Last month, I made my way to Las Vegas and played in the U.S. Poker Open, a series of high stakes tournaments featuring the best in the game. Televised on PokerGo, viewers saw me make a deep run arriving at the final table as the chip leader. With double his stack, I stood my ground facing a preflop raise from WSOP bracelet winner and crusher Jeremy Ausmus. Ready to square up with one of poker’s best, I used my suited connectors to take on my fellow pro.
The Game: $10,000 Buy-In Blinds: 30,000/60,000 with 60,000 Big Blind Ante Stack Sizes: 32 Big Blinds Effective
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Options On The Button
In the hijack, Ausmus would make it 130,000 to play after looking down at 10♠-10♦. At this point in the tournament, Ausmus was only slightly ahead of the remaining six players (excluding myself). Ausmus was technically sound in raising, but wanted to maintain some caution considering the apparent ICM implications of busting.
Following a fold from the cutoff I looked down at Q♣-J♣. With position, I had a number of options at my disposal to proceed in the hand, the best being to call or rip it all-in applying big stack pressure. By forcing Ausmus all-in, I would force him to fold tightly while still having some equity when he does elect to call. While moving all-in would have been an effective play, calling accounted for Ausmus’ strong range and allowed me to play the flop.
No Fear On The Flop
The Pot: 410,000 The Board: K♥-8♣-6♥ Effective Stack: 29 Big Blinds Effective
Out of position, Ausmus showed no fear of my stack leading out for 165,000. With the king-high board, it was likely in Ausmus’ best interest to check rather than bet. Considering my preflop calling range, I had many suited connectors containing kings he could have been betting into. Even without a king, the draw equity of my hand allows me to call such small bets. By betting, the best result for Ausmus was to induce a fold, even though I did not check-raise my call still showed plenty of strength for him to worry about.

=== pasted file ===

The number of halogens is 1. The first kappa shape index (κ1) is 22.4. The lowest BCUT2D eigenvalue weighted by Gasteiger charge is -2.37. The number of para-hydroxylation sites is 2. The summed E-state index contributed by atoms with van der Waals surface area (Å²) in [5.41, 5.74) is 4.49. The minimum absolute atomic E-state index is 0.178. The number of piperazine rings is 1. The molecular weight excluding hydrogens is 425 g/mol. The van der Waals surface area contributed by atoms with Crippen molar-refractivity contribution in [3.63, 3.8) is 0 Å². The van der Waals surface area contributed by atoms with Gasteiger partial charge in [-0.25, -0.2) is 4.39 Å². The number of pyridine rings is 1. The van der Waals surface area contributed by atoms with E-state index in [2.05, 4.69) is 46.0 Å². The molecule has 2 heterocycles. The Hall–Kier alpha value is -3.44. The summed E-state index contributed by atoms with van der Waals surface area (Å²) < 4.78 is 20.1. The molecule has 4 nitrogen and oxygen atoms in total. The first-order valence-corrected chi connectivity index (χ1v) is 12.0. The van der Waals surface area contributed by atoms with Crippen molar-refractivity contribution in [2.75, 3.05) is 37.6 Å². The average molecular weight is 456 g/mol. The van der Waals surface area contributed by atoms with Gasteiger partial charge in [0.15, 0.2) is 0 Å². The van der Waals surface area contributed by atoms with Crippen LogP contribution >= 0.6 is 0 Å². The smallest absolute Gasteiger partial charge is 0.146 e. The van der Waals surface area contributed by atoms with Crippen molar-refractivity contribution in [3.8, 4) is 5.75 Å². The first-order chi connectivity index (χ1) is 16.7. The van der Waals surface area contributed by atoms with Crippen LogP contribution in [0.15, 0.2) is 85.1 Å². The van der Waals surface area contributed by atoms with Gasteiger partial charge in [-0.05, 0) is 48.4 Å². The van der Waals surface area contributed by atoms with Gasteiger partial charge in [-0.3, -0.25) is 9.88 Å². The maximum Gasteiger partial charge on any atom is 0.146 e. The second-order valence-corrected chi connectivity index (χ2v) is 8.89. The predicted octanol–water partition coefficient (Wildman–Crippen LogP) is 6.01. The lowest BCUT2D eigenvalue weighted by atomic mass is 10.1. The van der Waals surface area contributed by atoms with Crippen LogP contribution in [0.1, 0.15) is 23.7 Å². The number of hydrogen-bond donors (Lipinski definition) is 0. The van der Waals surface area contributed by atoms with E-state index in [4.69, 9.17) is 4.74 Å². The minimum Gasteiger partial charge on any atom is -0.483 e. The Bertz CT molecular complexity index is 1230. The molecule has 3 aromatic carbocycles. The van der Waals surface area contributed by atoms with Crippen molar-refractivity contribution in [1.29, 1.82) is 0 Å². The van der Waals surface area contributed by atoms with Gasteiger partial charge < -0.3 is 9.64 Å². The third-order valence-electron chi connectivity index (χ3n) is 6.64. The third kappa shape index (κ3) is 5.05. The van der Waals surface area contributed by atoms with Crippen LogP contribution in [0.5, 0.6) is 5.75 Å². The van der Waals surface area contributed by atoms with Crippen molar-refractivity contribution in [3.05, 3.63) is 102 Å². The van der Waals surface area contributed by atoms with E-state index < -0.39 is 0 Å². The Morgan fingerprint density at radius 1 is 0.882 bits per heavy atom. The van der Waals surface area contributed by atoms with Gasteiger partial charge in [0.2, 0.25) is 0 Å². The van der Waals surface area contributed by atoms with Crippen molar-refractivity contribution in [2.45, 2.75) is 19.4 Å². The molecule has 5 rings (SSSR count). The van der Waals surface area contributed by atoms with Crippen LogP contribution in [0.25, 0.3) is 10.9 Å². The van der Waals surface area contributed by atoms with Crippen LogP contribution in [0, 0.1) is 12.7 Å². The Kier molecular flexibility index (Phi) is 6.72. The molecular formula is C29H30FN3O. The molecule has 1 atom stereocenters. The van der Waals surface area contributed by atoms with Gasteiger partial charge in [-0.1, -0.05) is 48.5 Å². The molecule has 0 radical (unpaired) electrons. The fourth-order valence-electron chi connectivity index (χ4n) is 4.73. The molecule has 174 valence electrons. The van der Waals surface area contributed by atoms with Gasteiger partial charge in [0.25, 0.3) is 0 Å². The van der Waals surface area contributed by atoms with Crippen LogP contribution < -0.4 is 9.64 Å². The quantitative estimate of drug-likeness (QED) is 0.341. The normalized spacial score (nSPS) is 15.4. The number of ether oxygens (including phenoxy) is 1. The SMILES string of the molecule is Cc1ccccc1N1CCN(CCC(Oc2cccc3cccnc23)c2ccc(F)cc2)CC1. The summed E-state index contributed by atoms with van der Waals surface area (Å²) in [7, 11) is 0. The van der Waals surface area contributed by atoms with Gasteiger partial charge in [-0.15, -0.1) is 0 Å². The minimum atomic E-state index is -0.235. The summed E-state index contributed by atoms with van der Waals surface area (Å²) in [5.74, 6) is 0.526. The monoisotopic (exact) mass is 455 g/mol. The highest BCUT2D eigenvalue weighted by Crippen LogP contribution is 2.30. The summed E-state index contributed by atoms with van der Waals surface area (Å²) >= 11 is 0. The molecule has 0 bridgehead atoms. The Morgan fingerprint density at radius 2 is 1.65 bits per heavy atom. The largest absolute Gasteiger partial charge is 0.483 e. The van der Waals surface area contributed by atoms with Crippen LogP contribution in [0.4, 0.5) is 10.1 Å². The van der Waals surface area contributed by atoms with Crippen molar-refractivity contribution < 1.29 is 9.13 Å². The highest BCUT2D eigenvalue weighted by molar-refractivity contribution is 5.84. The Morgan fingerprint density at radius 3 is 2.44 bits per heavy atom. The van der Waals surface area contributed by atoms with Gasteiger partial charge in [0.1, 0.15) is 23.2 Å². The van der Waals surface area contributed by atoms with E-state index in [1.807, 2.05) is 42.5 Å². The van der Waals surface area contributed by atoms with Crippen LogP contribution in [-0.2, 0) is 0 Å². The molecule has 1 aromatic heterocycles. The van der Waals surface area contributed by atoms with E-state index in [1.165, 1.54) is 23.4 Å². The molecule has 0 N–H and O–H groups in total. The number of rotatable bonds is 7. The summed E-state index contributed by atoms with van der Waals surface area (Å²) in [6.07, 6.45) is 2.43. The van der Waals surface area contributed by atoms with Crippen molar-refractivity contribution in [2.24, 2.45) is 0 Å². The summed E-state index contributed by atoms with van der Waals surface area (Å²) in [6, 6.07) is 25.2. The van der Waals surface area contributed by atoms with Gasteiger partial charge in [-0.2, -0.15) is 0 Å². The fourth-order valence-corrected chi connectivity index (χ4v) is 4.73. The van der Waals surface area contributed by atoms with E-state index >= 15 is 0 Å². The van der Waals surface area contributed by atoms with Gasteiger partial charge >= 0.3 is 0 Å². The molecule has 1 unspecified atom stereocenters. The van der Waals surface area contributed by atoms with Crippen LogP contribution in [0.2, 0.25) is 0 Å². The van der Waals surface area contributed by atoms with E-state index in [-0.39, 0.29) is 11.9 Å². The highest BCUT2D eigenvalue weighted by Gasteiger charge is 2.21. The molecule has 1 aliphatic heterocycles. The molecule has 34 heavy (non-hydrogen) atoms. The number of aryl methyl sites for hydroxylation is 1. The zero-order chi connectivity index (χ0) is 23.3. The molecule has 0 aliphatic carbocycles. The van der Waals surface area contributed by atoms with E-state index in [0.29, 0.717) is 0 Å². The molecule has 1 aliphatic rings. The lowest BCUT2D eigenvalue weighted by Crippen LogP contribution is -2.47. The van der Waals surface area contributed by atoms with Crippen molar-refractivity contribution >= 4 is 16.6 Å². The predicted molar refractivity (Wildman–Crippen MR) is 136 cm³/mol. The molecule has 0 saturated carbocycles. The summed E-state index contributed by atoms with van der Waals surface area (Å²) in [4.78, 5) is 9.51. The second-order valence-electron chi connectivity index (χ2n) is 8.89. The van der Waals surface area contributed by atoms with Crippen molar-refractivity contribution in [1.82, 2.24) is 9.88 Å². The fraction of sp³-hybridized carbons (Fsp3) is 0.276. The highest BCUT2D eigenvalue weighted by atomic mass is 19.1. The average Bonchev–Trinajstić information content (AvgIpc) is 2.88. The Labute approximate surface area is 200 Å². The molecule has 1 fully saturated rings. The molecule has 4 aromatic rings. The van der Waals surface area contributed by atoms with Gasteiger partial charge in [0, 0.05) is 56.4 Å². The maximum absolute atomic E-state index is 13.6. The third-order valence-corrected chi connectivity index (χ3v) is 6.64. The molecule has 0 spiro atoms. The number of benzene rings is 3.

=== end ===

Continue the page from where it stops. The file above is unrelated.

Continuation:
If I had held a worse hand that lacked the runner-runner equity of Q♣-J♣, a check-raise would have been a decent play especially if it induced a fold. With the substantial stack advantage I had, calling was the ideal option that allowed me to apply pressure on future streets. When you are the big stack, you have the ability to splash around and stay in pots, don’t be afraid to mix it up when you are the top dog.
The Pot: 410,000 The Board: K♥-8♣-6♥-4♠ Effective Stack: 26 Big Blinds Effective
Not improving on the turn Ausmus would check, and in that moment I knew I had to bet. Deciding on my bet size, it was ideal to use a smaller size that would allow me to move all-in on the river if I felt inclined. While Q♣-J♣ was not the best bluffing hand as it blocked cards I would have liked Ausmus to have, it still provided over cards I could hit on the river to beat his tens.
Wanting to keep the heat on my opponent, I bet 350,000. If Ausmus were to call, the pot would have grown to a proper size to set up a river shove. Considering the substantial ICM implications Ausmus was facing, I would be shoving a large percentage of the time to induce a fold, but did my bet scare him off the better hand?
Result: I Take Down Another Pot On My Way To $149,000
Successfully applying enough pressure, I forced Jeremy Ausmus to fold the better hand. Utilizing my momentum, I would take my mammoth stack all the way to second place taking home over $149,000. A special thank you to my opponent Jeremy Ausmus for a well played game, and an additional thank you to PokerGo for hosting the amazing event. For more videos on my deep run at the U.S. Poker Open, be sure to check out our YouTube channel.
About The Author
Two-time WPT Champion Jonathan Little is a powerhouse in the global poker community. He's authored several bestselling strategy poker books, and accumulated over $7 million in live tournament cashes in the last 15 years. Crowned 2019 Poker Personality of the Year at the Global Poker Awards, the American pro is constantly rolling out a stream of exclusive articles, videos, and webinars here on PokerCoaching.com.